Despite decreased rates in the past decade, sudden infant death syndrome (SIDS) continues to be the leading cause of infant deaths in the United States after the neonatal period.1 In October 2005, the American Academy of Pediatrics (AAP) released updated recommendations on SIDS risk reduction, reiterating several of its earlier risk-reduction measures (Table 1).2 In this issue of American Family Physician, Dr. Schnitzer discusses these recommendations in her article on unintentional childhood injuries.3
The evidence continues to support the protective role of placing infants on their backs to sleep; side sleeping is not advised because it confers a greater risk than supine sleeping. A firm crib mattress is the recommended sleeping surface. Soft objects and loose bedding should be kept out of the crib. Overheating of infants should be avoided. The infant’s environment should be smoke-free during pregnancy and after birth.2
|Place infant on his or her back to sleep. Side sleeping is not advised.|
|Use a firm sleep surface (e.g., a firm crib mattress), and keep soft objects and loose bedding out of the crib.|
|Avoid overheating infants during sleep. Keep the room temperature comfortable, do not overdress the infant, and use a light blanket or sleep sack.|
|Do not smoke during pregnancy. Keep the infant’senvironment smoke-free.|
|Use a separate but proximal sleeping environment, ideally with the infant in a bassinet or crib near the mother’s bed. Do not sleep with an infant on a couch or armchair, and do not allow the infant to sleep with other children.|
|Consider offering a pacifier at naptime and bedtime. Delay its use until one month of age in breastfed infants.|
In light of new evidence, the AAP has provided new recommendations for infant-parent bed sharing and the use of pacifiers. The AAP now recommends a separate but proximal sleeping environment for infants (i.e., infants should not sleep in the same bed as their parents). However, proponents of breastfeeding argue that bed sharing facilitates optimal breastfeeding and reinforces mother-infant bonding.4 Many public health groups, including the AAP’s task force on SIDS, have taken a moderate position by recognizing that although bed sharing may have benefits such as facilitating breastfeeding, there is no evidence that this practice reduces the risk of SIDS. In fact, some studies suggest that bed sharing under certain conditions actually may increase SIDS risk.4 Studies suggest that the risk is greatest for infants younger than 11 weeks, regardless of whether the parents smoke.5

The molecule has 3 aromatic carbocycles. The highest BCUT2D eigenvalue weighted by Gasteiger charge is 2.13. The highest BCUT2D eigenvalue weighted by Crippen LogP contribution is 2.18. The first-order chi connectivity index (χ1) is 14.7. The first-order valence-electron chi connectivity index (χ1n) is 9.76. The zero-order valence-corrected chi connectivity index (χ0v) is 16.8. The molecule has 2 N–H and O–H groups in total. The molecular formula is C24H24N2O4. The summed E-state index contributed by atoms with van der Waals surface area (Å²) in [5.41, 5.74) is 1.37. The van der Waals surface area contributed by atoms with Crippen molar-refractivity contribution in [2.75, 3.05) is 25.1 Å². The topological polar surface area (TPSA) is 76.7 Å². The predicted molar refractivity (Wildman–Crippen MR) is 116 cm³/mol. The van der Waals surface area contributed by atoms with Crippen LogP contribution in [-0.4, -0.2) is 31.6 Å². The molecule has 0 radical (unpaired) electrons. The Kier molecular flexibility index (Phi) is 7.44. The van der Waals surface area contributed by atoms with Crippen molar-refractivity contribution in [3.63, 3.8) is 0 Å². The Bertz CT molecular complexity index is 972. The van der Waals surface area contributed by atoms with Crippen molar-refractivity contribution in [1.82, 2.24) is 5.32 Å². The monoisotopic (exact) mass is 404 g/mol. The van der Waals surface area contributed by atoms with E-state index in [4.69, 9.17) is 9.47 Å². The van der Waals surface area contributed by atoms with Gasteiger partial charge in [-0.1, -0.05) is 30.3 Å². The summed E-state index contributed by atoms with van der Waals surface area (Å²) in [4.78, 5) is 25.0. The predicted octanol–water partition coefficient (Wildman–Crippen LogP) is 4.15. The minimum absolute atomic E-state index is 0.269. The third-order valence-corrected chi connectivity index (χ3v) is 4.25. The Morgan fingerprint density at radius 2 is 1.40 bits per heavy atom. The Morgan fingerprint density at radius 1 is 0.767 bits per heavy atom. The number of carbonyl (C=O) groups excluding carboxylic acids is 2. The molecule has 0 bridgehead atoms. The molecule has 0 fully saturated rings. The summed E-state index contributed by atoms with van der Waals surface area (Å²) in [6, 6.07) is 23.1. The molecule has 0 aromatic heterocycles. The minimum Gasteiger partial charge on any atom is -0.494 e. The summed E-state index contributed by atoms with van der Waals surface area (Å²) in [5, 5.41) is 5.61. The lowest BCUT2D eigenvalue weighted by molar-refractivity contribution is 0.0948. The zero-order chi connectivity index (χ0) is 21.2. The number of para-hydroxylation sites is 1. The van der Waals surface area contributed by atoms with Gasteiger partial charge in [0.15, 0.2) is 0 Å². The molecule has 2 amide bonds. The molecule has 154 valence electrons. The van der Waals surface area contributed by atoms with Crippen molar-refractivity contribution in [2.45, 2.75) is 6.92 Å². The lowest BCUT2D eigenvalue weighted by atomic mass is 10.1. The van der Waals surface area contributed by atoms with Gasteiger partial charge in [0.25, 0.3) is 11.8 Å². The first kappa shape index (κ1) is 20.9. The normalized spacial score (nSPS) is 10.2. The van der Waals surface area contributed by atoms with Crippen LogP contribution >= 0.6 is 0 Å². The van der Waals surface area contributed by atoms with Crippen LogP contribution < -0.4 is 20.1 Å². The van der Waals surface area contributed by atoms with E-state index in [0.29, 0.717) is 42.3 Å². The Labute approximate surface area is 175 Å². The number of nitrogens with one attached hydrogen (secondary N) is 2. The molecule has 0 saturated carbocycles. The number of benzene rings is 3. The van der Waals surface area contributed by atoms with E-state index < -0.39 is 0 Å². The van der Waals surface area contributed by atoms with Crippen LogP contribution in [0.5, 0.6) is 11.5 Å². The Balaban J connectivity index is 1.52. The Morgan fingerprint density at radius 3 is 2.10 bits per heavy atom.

Advocates argue that there is no evidence of increased SIDS risk after 11 weeks of age. In addition, the overall risk of death probably is greater than the risk of SIDS, considering other sudden infant deaths that occur in adult beds, such as death by suffocation.6 Advocates of bed sharing recommend strict practices such as sleeping on a thin floor mat with no pillows or blankets.7 Such practices, however, may be virtually impossible to implement. Therefore, bed sharing, as commonly practiced, should not be recommended, especially before 11 weeks of age. There is strong scientific evidence that bed sharing by mothers who smoke significantly increases the risk of SIDS throughout infancy, as does sleeping with an infant on a couch or armchair and allowing infants to sleep with other children. Nonetheless, there is growing evidence that room sharing without bed sharing is associated with a reduced risk of SIDS.2,5 The AAP recommends placing the crib or bassinet near the mother’s bed to facilitate breastfeeding and contact. “Co-sleepers,” infant beds that attach to the mother’s bed, also may be a good solution, but safety standards for these devices have not been established.
The AAP also updated its recommendations on pacifier use. The group recommends that caregivers consider offering a pacifier at naptime and bedtime. Several studies have shown that pacifier use has a protective effect on the incidence of SIDS, especially when used at the time of last sleep.8 Controversy exists primarily because of concern about breastfeeding, leading some groups to recommend pacifier use in bottle-fed infants only.9 Decreased breastfeeding duration has been associated with pacifier use in observational studies; however, results of well-designed, randomized controlled trials have found that pacifiers do not affect breastfeeding duration, especially if pacifiers are introduced after breastfeeding is well established.10 Until evidence dictates otherwise, the AAP recommends the use of pacifiers when placing infants to sleep for the first year of life, but delaying this practice until one month of age in breastfed infants.
Family physicians are uniquely positioned to inform patients about SIDS and the current evidence on risk-reduction measures. This discussion should be started during pregnancy and continued immediately after birth and during each well-child examination, especially in the first six months of age, when SIDS risk is highest. However, there is still work to be done. In a study published in 2002, only one third of family physicians surveyed in North Carolina and the Washington, D.C., metropolitan area knew that the supine position was the recommended position for sleep; two thirds of pediatricians knew the correct position.11 Furthermore, only one half of family physicians routinely counseled parents about SIDS risk reduction. Thus, family physicians should become familiar with the new recommendations and consider how their practices might be affected. They also should consider their own biases so that they may objectively inform parents. Although it is ultimately up to parents to determine their infant care practices, we must provide the most up-to-date information to help them make informed decisions.